Theresa May’s announcement of a Great Repeal Bill at Tory party conference on Sunday has the hallmarks of a stroke of genius: It creates some momentum in the internal Brexit debate without substantively changing anything and without thereby compromising her negotiating position with the EU. It appeases the die-heart Brexiteers in her party by seemingly following their Brexit-blueprint released last week. It may kill off legal challenges pending in the courts of England and Northern Ireland demanding that Parliament be involved before Article 50 TEU is triggered. It may buy her valuable time before starting the formal withdrawal process as the Great Repeal Bill is likely to get bogged down in parliamentary proceedings – let’s not forget that absent a manifesto promise to the repeal the European Communities Act 1972 the House of Lords is not bound by the Salisbury Convention and is free to delay such a move. Lastly, it evokes positive memories of the Great Reform Act of 1832, which considerably broadened and equalised the franchise (for men only, of course) and set Britain on its way to become a modern democracy. Those who want to ‘take back control’ will be pleased.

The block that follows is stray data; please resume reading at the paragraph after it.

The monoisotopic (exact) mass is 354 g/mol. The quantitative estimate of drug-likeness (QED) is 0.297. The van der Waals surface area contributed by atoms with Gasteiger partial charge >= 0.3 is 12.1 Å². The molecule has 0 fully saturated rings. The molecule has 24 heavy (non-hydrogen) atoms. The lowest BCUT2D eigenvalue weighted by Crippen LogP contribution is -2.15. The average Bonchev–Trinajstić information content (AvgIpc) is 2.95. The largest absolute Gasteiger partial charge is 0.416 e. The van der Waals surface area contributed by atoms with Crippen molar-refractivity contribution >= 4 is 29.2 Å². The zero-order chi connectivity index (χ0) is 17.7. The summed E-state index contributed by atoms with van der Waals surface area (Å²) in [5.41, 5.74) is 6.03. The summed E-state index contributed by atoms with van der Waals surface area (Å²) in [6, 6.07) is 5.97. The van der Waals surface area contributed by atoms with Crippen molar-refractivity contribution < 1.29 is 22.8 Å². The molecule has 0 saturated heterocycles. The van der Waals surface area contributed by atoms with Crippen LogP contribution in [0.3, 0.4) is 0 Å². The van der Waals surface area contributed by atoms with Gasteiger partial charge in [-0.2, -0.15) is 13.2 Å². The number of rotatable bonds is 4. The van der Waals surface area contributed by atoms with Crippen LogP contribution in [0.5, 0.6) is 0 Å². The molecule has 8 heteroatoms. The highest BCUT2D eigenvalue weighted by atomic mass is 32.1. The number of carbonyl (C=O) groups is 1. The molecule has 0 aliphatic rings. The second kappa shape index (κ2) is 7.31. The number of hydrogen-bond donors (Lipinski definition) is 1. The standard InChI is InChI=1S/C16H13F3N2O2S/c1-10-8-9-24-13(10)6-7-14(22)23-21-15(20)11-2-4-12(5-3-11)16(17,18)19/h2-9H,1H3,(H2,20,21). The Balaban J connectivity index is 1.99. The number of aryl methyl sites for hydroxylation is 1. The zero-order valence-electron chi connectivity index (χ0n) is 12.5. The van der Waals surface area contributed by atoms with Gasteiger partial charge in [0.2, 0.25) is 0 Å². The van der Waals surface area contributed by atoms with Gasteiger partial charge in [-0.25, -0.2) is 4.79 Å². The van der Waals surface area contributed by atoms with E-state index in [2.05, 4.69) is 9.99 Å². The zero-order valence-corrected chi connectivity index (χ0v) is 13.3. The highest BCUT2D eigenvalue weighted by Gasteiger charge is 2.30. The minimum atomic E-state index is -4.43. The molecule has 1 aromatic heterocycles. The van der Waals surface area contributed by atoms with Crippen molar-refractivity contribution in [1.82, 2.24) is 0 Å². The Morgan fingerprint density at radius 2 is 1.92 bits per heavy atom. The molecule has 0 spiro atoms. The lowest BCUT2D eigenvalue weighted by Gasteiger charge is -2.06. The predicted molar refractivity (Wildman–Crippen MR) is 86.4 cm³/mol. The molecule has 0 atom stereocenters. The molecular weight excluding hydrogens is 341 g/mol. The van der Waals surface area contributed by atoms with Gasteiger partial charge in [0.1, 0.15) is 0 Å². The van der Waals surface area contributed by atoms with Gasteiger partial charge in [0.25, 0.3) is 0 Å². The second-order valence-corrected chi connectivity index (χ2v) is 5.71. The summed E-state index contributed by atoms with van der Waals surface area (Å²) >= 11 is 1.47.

The proposal of a Great Repeal Bill is rather simple: a Bill will be announced in the next Queen’s speech that the European Communities Act 1972 (ECA) will be repealed. This repeal however will only take effect on the date that the UK has left the EU in accordance with the process foreseen in the EU Treaties – the famous Article 50 TEU. Intriguingly, the Great Repeal Bill will also provide for all EU law currently in force in the UK to be enshrined in UK law and therefore to remain in force. This is a most sensible step as it is the practically only way of avoiding huge gaps, which a wholesale repeal of the ECA would leave ...Zum vollständigen Artikel